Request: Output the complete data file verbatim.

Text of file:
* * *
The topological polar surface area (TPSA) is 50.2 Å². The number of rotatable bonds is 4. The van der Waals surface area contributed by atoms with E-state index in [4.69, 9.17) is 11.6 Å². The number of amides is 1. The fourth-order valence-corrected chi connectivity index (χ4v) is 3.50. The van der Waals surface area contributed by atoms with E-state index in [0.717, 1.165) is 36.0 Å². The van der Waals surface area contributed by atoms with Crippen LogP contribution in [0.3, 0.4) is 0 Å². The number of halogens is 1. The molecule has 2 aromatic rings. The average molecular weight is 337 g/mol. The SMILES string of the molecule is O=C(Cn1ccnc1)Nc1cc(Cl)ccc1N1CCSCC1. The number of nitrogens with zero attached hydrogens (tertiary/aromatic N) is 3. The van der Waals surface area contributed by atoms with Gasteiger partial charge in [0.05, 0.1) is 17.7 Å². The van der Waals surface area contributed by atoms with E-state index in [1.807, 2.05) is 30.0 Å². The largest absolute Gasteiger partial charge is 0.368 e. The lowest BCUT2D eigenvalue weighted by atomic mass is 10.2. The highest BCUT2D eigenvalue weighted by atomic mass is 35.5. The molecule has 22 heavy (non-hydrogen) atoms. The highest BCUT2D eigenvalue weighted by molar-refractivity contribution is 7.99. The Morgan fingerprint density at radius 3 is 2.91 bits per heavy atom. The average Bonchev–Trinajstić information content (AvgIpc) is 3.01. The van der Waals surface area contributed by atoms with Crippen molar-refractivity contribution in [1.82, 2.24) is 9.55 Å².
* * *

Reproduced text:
The topological polar surface area (TPSA) is 50.2 Å². The number of rotatable bonds is 4. The van der Waals surface area contributed by atoms with E-state index in [4.69, 9.17) is 11.6 Å². The number of amides is 1. The fourth-order valence-corrected chi connectivity index (χ4v) is 3.50. The van der Waals surface area contributed by atoms with E-state index in [0.717, 1.165) is 36.0 Å². The van der Waals surface area contributed by atoms with Crippen LogP contribution in [0.3, 0.4) is 0 Å². The number of halogens is 1. The molecule has 2 aromatic rings. The average molecular weight is 337 g/mol. The SMILES string of the molecule is O=C(Cn1ccnc1)Nc1cc(Cl)ccc1N1CCSCC1. The number of nitrogens with zero attached hydrogens (tertiary/aromatic N) is 3. The van der Waals surface area contributed by atoms with Gasteiger partial charge in [0.05, 0.1) is 17.7 Å². The van der Waals surface area contributed by atoms with E-state index in [1.807, 2.05) is 30.0 Å². The largest absolute Gasteiger partial charge is 0.368 e. The lowest BCUT2D eigenvalue weighted by atomic mass is 10.2. The highest BCUT2D eigenvalue weighted by atomic mass is 35.5. The molecule has 22 heavy (non-hydrogen) atoms. The highest BCUT2D eigenvalue weighted by molar-refractivity contribution is 7.99. The Morgan fingerprint density at radius 3 is 2.91 bits per heavy atom. The average Bonchev–Trinajstić information content (AvgIpc) is 3.01. The van der Waals surface area contributed by atoms with Crippen molar-refractivity contribution in [1.82, 2.24) is 9.55 Å².